An Active Approach to Cycling Injuries: Total Knee Replacement

An Active Approach to Cycling Injuries: Total Knee Replacement

Recent data shows that as many as 47% of people surveyed have delayed seeking relief from their joint pain due to concerns with the post-operative process.  Although I have no definitive proof, my guess is that a greater percentage of cyclists avoid surgical intervention despite the significant limitations of joint deterioration for fear of the inability to regain their active cycling lifestyle.  

With advances in medical technology and post-operative rehabilitative care this need not be the case.  By asking the right questions and making educated decisions you can return to cycling after Total Knee Replacement, and likely at a higher performance level and with greater enjoyment than prior to surgery!

In a recent installment of this series, it was suggested that not all knee injuries require a hiatus from riding and most can be managed while maintaining some level of cycling fitness.  But when all conservative modalities have been exhausted, knee joint deterioration has progressed to severe, and the pain and loss of function leaves you with the inability to perform daily activities (let alone ride a bike), Total Knee Replacement may be the only available option.

Seron Eaton

With the help of Zwifter Seron Eaton (see his ZwiftPower and Strava profiles) who has successfully returned to cycling after undergoing Total Knee Replacement surgery, this article will explain the questions to consider.  With Seron’s experienced-based answers and informative research, you can gain the knowledge required to make an educated decision when considering Total Knee Replacement as a cyclist.

With Seron’s consent, the answers to many of your Total Knee Replacement questions can be found below.

How long did you suffer with knee pain and did you delay surgery because it would interfere with your cycling lifestyle? 

I had knee trouble and arthritis for the good part of 20 years, and after trying all other therapies (bracing, cortisone injections, platelet rich plasma), it was on to the replacement.  I put it off as long as I could and riding was definitely a factor.   

When did you know it was time to undergo total knee replacement surgery?

The level of discomfort from arthritis was debilitating.  I couldn’t stand for 15 minutes, walk in the grocery store, or do the dishes without severe pain.  The level of disability works into your head and the growing depression is real.  When I wouldn’t want to do chores, run around with the kids, or pedal my bike, I knew it was time.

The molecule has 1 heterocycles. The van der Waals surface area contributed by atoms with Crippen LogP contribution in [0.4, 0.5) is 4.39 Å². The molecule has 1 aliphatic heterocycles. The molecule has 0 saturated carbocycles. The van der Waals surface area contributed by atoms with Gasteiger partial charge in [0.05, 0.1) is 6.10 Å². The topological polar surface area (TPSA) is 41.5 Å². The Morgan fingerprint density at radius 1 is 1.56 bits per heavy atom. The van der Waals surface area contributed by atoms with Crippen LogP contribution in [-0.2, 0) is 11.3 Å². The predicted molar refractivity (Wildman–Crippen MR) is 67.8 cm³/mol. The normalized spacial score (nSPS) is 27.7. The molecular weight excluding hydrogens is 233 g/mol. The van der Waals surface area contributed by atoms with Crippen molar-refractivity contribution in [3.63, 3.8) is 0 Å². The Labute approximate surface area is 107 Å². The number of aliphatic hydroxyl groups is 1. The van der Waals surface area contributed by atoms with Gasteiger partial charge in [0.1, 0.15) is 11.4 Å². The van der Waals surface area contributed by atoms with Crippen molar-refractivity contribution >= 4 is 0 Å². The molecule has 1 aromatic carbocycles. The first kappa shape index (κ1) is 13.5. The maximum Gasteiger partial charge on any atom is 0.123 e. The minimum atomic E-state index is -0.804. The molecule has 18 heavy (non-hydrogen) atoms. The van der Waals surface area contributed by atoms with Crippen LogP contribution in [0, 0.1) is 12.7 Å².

How important was the ability to return to an active cycling lifestyle in the decision to undergo surgery?

Being able to ride comfortably and with the same ability was paramount.

Was finding a surgeon who could provide you a level of confidence that you would return to cycling important and was it difficult to find?

I’d been going to the same Orthopedic clinic for many years and felt confident in the reputation of their knee specialist who had performed at least 12,000 replacements.  The doc was sure I would return to a full cycling life with little loss of ability.

Did you require a specialized surgical procedure or implant?

Nope.

When were you able to resume cycling post-surgery?

I was able to begin pedaling a bike within weeks after the surgery and started to ride outdoors at three months out.  With three months of Zwift I felt pretty strong and well on my way to riding without worry.

Did you have to change your Zwift setup?

Nope.  The knee took to it like riding a bike.

Did you receive Physical Therapy treatment and for how long?

I did home PT for about a month, and continued to progressively work at home and on the bike for another 6 months with PT consultations to keep things moving forward (see the Brigham and Women’s Hospital Total Knee Arthroplasty Protocol).

When was your surgery and at what level are you cycling now compared to pre-surgery?

My surgery was in January of 2019 and I was riding well within 6 months.  My volume is now higher than before surgery and my cardio is the best it has been in 20 years.  I can pedal and sprint to my heart’s content.  Now I don’t even think about my knee.

Are you pleased with your decision to undergo Total Knee Replacement surgery?